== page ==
- The Washington Times - Tuesday, June 15, 2021

The Government Accountability Office ruled Tuesday that President Biden was within his powers to stop border wall construction, calling it a “programmatic” delay, not an attempt to thwart the will of Congress.

Though Mr. Biden said last year that he wouldn’t build “one more foot” of wall, GAO investigators said the president’s Inauguration Day proclamation halting construction contained a caveat that he would follow the law.

And at least as of now, GAO said, the White House insists it is committed to building barriers — just not as quickly as the last administration.

The ruling is a major blow to Republicans who had argued Mr. Biden’s halt, announced in a proclamation just hours after he was sworn in as president, was an illegal “impoundment” of money.

GAO, which is Congress’s investigative arm, said neither the Department of Homeland Security nor the Office of Management and Budget have siphoned the money from the wall accounts. Instead, they have merely added a layer of environmental studies that must be completed before construction can begin.

“OMB and DHS have met their burden to justify why the funds have not been obligated,” wrote Thomas H. Armstrong, the GAO’s general counsel. “We see nothing to indicate that either OMB or DHS is attempting to override congressional intent that these funds be used for constructing barriers at the southern border.”

But that ruling carried a warning to the administration. Should the delays run too long, Mr. Biden might run afoul of the law.

Mr. Armstrong said Congress could require the Biden administration to submit a concrete timeline for how it plans to obligate and spend the money Congress allocated.
“A detailed timeline could serve as a tool for rigorous oversight to ensure the president does not substitute his own policies and priorities in place of those established through the legislative process,” he said in his ruling.

Congress has earmarked about $5 billion in wall money since 2017, with a new post of $1.375 billion approved for the current fiscal year.

Much of the money remains unspent.

Republicans argued Mr. Biden’s border wall pause is similar to President Trump’s decision in 2019 to halt security assistance money destined for Ukraine. GAO did rule that move illegal, and it played a role in the first impeachment trial of Mr. Trump.

But Mr. Armstrong said the wall decision was different because the Trump team didn’t give good enough reasons for the delay in the Ukraine money.

In the case of the wall, he said, there are laws that the past administration waived but that the new administration doesn’t want to waive. Mr. Armstrong said working through those issues is a legal reason to derail Congress’ intended spending.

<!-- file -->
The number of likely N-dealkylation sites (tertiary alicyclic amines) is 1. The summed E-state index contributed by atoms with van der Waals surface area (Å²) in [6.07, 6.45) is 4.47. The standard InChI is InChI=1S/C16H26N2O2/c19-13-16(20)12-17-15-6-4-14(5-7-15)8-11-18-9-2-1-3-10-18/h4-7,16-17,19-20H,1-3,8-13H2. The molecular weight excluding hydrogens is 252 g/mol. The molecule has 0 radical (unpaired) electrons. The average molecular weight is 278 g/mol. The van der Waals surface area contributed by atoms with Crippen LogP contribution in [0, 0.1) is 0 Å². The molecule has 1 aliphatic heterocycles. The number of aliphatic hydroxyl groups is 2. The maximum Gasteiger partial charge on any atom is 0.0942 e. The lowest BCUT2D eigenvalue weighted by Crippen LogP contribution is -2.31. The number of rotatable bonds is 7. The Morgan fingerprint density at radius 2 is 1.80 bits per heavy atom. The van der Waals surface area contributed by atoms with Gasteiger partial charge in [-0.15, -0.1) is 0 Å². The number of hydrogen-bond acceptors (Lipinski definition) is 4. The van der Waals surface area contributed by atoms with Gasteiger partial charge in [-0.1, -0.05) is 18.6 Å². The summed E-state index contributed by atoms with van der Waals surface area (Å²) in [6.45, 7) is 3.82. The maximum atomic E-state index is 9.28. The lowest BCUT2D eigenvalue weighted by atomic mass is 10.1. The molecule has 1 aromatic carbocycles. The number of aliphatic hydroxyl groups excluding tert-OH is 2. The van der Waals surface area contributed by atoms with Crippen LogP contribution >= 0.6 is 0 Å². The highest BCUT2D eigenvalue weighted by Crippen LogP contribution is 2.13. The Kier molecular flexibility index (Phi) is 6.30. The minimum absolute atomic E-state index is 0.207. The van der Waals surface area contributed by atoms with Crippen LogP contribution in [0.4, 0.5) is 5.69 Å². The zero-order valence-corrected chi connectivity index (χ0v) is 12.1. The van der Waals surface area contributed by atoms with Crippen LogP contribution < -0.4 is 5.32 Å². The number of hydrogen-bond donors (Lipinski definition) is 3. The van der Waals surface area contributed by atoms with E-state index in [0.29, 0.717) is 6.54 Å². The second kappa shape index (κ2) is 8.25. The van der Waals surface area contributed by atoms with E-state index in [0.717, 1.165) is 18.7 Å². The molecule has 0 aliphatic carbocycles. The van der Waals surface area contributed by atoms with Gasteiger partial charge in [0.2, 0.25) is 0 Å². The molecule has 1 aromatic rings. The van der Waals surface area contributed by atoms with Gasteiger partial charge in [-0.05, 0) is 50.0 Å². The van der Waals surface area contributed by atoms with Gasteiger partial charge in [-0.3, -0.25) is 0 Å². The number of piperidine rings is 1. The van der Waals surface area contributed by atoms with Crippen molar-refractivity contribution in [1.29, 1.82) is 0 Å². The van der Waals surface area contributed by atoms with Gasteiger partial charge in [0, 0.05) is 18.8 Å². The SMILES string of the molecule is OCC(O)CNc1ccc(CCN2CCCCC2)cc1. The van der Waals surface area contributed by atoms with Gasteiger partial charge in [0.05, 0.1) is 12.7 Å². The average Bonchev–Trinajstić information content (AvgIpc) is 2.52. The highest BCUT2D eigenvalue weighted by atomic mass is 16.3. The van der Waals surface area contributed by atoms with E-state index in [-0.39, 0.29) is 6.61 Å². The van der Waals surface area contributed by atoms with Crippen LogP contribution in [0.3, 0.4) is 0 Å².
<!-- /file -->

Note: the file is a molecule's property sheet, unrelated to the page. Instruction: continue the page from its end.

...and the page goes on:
He also said that the fact that money allocated in past years remains “obligated,” in budget terms, means that Congress’s purpose has not yet been foiled.

Rep. Jason Smith, the top Republican on the House Budget Committee, said he feared the Biden team will consider the ruling a green light for more aggressive moves against Congress’ powers.

He also questioned the GAO’s attempt to distinguish the Ukraine and wall decisions.

“To be clear, the only thing that has changed since GAO’s opposite ruling on a similar matter in 2019 is the occupant of the White House,” Mr. Smith said.

Mr. Smith said the current surge of illegal immigrants at the U.S.-Mexico border is evidence for why wall construction is needed.

The White House budget office saw vindication in Tuesday’s ruling.

“As we said all along, this administration is committed to upholding the rule of law, and the president’s proclamation directed federal agencies to comply with appropriations law at every step,” the budget office said in a statement.

The ruling, while backing the pause, does not excuse Mr. Biden from spending the money eventually.

Mr. Armstrong’s wording underscored GAO’s conclusion that Congress did intend the money to go to border barriers, meaning the administration cannot spend it on technology or other projects it deems more worthy that the wall.

Last week, Homeland Security Secretary Alejandro Mayorkas announced plans for wall money, acknowledging Congress’s intent that it be spent on border barrier construction.

He said some of the money will be used to deal with soil erosion he said was spawned by Trump wall construction. But he acknowledged that won’t absorb all of the billions still to be spent, and he asked Congress to pass a new law revoking the money.

• Stephen Dinan can be reached at sdinan@washingtontimes.com.

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